Home » Glass-smooth NASA discovers cooling lava lake on Io | Jupiter | Europa | Ganymede

Glass-smooth NASA discovers cooling lava lake on Io | Jupiter | Europa | Ganymede

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Glass-smooth NASA discovers cooling lava lake on Io | Jupiter | Europa | Ganymede

NASA’s Juno spacecraft has captured stunning images of a massive lava lake on Jupiter’s moon Io, providing scientists with new insights into the moon’s volcanic activity. The close-up images taken by Juno reveal the Loki Patera lava lake, which spans 127 miles long on Io’s surface.

Io is known for its intense volcanic activity, with hundreds of active volcanoes making it the most volcanically active world in the solar system. The spacecraft flew within 930 miles of Io’s surface in December 2023 and January 2024, conducting the closest observations of the moon to date.

Scott Bolton, principal investigator of the Juno mission, described the surface of the lava lake as smooth as glass, with specular reflections indicating the presence of molten magma. The interior of the lake is dotted with rugged rocky islands, surrounded by red-hot molten rock at the edges.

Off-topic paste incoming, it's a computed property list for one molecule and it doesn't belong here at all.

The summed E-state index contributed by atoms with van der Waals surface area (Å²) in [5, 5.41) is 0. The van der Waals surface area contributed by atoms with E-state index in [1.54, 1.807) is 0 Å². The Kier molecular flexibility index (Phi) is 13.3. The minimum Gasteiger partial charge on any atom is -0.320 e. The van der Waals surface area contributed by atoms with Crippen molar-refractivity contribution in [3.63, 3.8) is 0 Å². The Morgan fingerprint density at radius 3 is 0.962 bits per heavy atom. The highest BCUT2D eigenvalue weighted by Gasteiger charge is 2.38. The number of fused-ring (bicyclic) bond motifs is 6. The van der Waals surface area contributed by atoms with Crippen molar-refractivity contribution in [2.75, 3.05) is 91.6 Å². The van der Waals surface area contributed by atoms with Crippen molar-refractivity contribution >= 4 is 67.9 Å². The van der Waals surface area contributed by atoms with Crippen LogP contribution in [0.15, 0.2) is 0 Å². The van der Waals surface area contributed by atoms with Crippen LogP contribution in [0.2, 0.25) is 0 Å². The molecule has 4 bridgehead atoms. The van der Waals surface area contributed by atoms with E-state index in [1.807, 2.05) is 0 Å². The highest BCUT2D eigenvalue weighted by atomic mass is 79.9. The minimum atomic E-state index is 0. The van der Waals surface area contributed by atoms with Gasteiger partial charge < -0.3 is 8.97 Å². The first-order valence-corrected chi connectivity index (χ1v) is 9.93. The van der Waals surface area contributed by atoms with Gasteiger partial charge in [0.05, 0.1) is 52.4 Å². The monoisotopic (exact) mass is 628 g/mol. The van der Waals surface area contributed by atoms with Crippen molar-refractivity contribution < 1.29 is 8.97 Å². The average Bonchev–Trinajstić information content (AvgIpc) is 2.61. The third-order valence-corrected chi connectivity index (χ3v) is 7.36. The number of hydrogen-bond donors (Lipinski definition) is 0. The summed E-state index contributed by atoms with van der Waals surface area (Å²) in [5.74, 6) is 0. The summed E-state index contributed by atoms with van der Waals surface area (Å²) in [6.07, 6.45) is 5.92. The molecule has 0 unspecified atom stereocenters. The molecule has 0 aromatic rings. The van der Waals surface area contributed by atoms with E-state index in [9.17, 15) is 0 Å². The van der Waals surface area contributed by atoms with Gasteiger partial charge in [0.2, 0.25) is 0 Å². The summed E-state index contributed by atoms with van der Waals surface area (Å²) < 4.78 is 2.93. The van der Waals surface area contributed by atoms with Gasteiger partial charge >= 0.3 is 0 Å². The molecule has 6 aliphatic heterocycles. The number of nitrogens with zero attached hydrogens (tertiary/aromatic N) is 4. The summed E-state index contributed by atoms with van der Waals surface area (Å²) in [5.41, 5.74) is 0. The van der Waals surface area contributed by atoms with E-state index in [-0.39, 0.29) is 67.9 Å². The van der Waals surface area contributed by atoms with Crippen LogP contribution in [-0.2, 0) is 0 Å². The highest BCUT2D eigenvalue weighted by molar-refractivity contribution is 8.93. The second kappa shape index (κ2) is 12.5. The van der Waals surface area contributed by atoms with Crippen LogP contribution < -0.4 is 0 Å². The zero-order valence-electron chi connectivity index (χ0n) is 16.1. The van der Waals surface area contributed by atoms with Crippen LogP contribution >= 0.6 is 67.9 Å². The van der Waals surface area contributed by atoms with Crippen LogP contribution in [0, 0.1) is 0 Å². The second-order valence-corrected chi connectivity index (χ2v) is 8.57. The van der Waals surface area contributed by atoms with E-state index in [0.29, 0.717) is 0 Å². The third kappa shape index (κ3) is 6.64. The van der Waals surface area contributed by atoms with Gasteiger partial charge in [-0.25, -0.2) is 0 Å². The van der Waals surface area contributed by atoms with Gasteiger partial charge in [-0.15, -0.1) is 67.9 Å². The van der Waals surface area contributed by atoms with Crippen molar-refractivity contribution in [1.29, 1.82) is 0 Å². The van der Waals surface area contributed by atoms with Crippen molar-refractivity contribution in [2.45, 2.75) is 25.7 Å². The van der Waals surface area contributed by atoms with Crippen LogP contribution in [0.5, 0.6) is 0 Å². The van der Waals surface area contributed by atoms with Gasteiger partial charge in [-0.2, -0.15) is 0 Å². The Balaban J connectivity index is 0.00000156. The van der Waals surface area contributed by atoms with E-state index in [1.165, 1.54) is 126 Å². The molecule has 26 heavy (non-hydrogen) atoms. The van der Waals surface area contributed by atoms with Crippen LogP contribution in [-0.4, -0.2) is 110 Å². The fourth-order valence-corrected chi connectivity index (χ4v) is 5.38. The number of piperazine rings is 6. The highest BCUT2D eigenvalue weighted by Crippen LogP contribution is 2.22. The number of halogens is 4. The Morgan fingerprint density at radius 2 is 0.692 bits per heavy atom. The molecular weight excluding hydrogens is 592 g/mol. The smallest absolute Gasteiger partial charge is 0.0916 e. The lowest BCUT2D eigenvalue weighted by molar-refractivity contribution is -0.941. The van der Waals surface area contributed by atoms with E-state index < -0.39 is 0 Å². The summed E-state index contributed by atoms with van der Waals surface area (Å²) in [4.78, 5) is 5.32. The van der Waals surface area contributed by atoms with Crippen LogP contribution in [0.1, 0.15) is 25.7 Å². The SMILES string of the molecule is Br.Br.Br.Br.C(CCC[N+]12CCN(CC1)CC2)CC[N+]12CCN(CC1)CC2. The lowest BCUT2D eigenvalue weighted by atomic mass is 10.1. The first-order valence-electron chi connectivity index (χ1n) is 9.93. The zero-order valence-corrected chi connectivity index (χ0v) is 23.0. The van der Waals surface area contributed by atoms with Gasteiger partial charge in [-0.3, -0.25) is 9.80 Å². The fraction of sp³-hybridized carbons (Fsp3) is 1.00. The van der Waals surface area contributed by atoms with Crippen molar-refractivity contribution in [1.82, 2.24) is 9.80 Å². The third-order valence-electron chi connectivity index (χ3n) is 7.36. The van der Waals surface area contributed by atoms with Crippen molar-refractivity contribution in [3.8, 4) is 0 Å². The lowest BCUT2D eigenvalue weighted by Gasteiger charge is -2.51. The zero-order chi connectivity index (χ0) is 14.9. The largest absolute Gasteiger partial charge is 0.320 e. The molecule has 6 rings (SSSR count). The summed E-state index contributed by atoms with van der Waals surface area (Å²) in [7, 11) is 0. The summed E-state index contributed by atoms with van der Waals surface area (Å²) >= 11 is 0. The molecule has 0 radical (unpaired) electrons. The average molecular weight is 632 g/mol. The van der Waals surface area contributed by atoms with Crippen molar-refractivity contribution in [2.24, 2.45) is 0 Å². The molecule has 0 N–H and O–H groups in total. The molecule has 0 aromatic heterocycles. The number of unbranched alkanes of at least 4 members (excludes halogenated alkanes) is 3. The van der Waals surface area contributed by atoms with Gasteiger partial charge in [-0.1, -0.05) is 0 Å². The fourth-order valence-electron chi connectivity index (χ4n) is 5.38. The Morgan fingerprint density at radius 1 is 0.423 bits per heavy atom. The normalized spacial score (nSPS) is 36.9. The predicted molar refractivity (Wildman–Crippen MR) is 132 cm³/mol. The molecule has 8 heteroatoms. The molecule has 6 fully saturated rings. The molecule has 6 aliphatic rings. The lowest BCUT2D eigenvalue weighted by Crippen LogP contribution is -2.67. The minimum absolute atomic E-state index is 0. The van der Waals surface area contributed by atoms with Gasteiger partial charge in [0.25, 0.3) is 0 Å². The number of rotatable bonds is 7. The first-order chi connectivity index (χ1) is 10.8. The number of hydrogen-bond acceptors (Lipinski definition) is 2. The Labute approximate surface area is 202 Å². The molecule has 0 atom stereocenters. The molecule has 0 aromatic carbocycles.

Researchers have determined that Io’s surface is smoother than Jupiter’s other moons, Europa, Ganymede, and Callisto. The moon’s surface is mostly covered in yellow sulfur and sulfur dioxide, with volcanic eruptions freezing immediately upon contact to form sulfur snow.

A recent study published in the journal Science highlights Io’s lack of surface contours due to constant volcanic activity. The moon’s terrain is constantly being reshaped by lava flows, erasing impact craters and creating a volcanic landscape unlike any other in the solar system.

Io’s atmosphere contains abundant sulfur and chlorine gases, suggesting a long history of volcanic activity. The moon’s underground is believed to be in a state of liquid rock, comprised of molten sulfur or silicate rock that erupts to relieve pressure.

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Juno’s ongoing mission to study Jupiter’s atmosphere and moons is providing scientists with valuable data on Io’s volcanic activity. The spacecraft will complete its 61st flyby of Jupiter on May 12, continuing to unravel the mysteries of Io’s tumultuous surface.

With revelations from Juno’s close observations, scientists are gaining a better understanding of what drives Io’s volcanic eruptions and how they shape the moon’s unique landscape. As the spacecraft continues to explore Jupiter and its moons, more discoveries await that could reshape our understanding of the solar system’s most volcanically active world.

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